The Involuntary American: A Scottish Prisoner’s Journey to the New World
Thomas Doughty was born into a poor farming family in the Scottish Lowlands during the run of bad harvests of the Little Ice Age of the mid-17th century and was drafted, malnourished and untrained, into the Scots army, which Cromwell annihilated at Dunbar in 1650. Having survived the Death March to Durham and transportation to New England, he was sold for £30 as an ‘indentured servant’. He died wealthy and respected over fifty years later, but only after seeing his first fortune as a saw mill owner go up in smoke in the Indian wars. Thomas may have been an involuntary American, but he lived the American Dream.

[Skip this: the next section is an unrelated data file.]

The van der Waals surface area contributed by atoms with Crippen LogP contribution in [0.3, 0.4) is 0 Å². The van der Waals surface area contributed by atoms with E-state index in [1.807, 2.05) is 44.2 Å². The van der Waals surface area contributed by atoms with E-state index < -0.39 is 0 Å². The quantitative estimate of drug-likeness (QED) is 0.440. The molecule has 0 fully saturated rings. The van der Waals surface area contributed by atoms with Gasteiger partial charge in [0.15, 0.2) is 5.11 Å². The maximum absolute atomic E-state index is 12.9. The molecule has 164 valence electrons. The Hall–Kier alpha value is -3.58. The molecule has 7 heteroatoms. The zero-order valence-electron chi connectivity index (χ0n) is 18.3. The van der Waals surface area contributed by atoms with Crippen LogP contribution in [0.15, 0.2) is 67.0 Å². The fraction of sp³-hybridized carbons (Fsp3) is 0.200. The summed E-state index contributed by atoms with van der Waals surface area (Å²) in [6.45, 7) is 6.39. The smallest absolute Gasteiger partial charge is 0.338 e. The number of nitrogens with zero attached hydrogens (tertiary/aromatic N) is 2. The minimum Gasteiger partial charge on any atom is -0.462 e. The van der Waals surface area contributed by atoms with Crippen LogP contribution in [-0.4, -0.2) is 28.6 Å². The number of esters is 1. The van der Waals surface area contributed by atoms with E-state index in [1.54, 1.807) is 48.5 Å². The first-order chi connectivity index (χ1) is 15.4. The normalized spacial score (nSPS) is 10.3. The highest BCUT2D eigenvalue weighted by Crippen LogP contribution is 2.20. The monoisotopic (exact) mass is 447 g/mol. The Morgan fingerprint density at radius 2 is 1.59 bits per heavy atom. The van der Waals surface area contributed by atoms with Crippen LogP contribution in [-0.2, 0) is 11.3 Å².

Unfortunately Thomas never learned to write, so the story of his life has to be inferred largely from other people’s experience in similar situations in the same period. There is a wonderful historical novel to be written here, and not without romantic interest. Thomas’ future father-in-law took him to court and had him fined for ‘fornicating’ with his daughter, whom he cut out of his will.
Gardner has used the limited material available to good effect, and we are left wishing Thomas could have told us more about himself.